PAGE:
South Carolina

SC sheriff charged for punching woman in face repeatedly, preventing aid, SLED says

Colleton County Sheriff Robert Anderson “R.A.” Strickland, Jr. was arrested after he punched a woman he lived with and prevented her from calling police or medical aid during an argument, according to state police.

Agents with the South Carolina Law Enforcement Division charged the 40-year-old Strickland with second-degree domestic violence after the altercation with an unidentified “household member.” SLED arrested and charged Strickland Saturday.

Strickland punched the woman “in the face, with a closed fist more than once, which caused moderate bodily injury,” SLED agents said in an affidavit. Her arm was also injured when she tried to block the blows to her face, according to the affidavit.

The redacted police report does not identify the person Strickland allegedly assaulted but does reveal that the victim is a woman. The nature of Strickland’s relationship to the woman is also not revealed.

R.A. Strickland 10-30-1979.JPG
Colleton County Sheriff Robert Anderson “R.A.” Strickland, Jr. was charged with second-degree domestic violence. Colleton County Sheriff's Office

About 10 p.m. Thursday, Strickland and the household member argued and he assaulted her, according to a SLED agent’s affidavit.

Strickland took both of the victim’s phones and prevented her from reporting the incident or receiving emergency medical assistance, according to an incident report. She ran away, the report says, and Strickland damaged the vehicle in which she tried to flee.

A person corroborated the circumstances of the incident, according to the police report, but because of redaction, it’s unclear if that person is the victim or another witness.

The victim’s injuries were photographed by SLED agents and the injuries were “consistent with her recollection of events,” the report says.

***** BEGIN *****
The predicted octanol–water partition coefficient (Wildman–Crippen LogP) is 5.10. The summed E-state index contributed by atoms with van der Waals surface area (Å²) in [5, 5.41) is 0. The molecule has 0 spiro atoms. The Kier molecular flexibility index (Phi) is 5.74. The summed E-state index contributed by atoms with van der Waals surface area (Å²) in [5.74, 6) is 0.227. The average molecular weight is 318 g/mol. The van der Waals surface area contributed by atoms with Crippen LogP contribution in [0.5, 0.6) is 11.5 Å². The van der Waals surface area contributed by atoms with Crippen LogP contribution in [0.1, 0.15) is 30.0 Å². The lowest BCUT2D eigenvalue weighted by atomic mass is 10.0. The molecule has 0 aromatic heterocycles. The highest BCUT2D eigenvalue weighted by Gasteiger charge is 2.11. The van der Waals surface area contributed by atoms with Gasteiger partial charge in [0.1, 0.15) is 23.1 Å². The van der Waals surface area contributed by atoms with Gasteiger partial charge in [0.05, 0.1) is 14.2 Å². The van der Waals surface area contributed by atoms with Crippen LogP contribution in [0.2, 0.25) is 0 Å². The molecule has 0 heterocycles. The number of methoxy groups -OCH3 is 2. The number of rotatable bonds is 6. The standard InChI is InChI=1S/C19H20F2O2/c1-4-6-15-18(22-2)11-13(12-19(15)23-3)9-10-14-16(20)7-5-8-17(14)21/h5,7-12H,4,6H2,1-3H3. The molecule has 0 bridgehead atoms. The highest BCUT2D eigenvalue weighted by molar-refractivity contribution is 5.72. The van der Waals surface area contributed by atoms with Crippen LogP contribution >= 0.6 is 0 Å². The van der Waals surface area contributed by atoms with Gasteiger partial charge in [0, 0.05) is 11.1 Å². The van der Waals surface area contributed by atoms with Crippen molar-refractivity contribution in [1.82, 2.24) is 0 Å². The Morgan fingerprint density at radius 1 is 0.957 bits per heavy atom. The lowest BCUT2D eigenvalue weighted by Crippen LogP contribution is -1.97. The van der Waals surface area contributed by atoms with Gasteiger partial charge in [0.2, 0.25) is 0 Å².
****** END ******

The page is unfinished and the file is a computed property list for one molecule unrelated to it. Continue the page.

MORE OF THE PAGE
Agents booked Strickland in the Colleton County Detention Center. A judge let him out on a $5,000 personal recognizance bond, meaning he did not have to pay bail, court records show. The judge ordered Strickland not have any contact with the victim or the victim’s family, according to the records.

The next scheduled court date for Strickland is Feb. 14, 2020, records show.

The sheriff’s office did not have any comment on Strickland’s arrest, but said it will release a statement. There was no word on when the statement would be released.

Information on a possible suspension, or if someone else is temporarily in charge at the sheriff’s office, was not available.

Second degree domestic violence is a misdemeanor punishable by up to three years in prison and fines. A person convicted of domestic violence is also barred from carrying firearms, which means a conviction effectively ends a person’s career in law enforcement. To be charged with domestic violence a person has to assault a spouse, former spouse, a person with a child in common or a person who lives or lived with the assaulter.

Strickland was running for his third term this year. The current sheriff drew some criticism in August.

The sheriff emailed his staff in August reminding them that South Carolina is an “at will” state for employment, according to WCIV.

“If a potential candidate contacts you, my advice to you would be not get involved,” Strickland told employees, according to WCIV. “Read between the lines and I ask that you remain loyal and support me as a leader as well as a Sheriff.”

South Carolina is consistently in the top 10 for the percentage of women killed by men and the state has a high rate of domestic violence.

This is a developing story, check back for updates.


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David Travis Bland won the South Carolina Press Association’s 2017 Judson Chapman Award for community journalism. As The State’s crime, police and public safety reporter, he strives to inform communities about crimes that affect them and give deeper insight into victims, the accused and law enforcement. He studied history with a focus on the American South at the University of South Carolina.
Noah Feit is a Real Time reporter with The State focused on breaking news, public safety and trending news. The award-winning journalist has worked for multiple newspapers since starting his career in 1999.